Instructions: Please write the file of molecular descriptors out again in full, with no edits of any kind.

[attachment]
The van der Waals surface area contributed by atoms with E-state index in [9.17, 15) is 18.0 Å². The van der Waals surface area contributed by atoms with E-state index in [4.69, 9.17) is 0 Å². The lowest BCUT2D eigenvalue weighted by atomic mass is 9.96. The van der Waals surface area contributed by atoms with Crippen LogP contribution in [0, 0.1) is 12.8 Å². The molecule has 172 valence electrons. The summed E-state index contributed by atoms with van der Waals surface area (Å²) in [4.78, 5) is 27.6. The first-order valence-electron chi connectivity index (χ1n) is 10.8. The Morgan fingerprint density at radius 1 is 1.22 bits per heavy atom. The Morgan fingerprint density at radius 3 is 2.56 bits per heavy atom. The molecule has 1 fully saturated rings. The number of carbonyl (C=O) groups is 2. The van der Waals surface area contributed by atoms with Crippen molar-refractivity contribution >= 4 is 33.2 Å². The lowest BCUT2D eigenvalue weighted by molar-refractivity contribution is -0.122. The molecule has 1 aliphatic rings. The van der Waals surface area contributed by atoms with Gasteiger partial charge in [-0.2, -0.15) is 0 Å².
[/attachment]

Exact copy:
The van der Waals surface area contributed by atoms with E-state index in [9.17, 15) is 18.0 Å². The van der Waals surface area contributed by atoms with E-state index in [4.69, 9.17) is 0 Å². The lowest BCUT2D eigenvalue weighted by atomic mass is 9.96. The van der Waals surface area contributed by atoms with Crippen LogP contribution in [0, 0.1) is 12.8 Å². The molecule has 172 valence electrons. The summed E-state index contributed by atoms with van der Waals surface area (Å²) in [4.78, 5) is 27.6. The first-order valence-electron chi connectivity index (χ1n) is 10.8. The Morgan fingerprint density at radius 1 is 1.22 bits per heavy atom. The Morgan fingerprint density at radius 3 is 2.56 bits per heavy atom. The molecule has 1 fully saturated rings. The number of carbonyl (C=O) groups is 2. The van der Waals surface area contributed by atoms with Crippen molar-refractivity contribution >= 4 is 33.2 Å². The lowest BCUT2D eigenvalue weighted by molar-refractivity contribution is -0.122. The molecule has 1 aliphatic rings. The van der Waals surface area contributed by atoms with Gasteiger partial charge in [-0.2, -0.15) is 0 Å².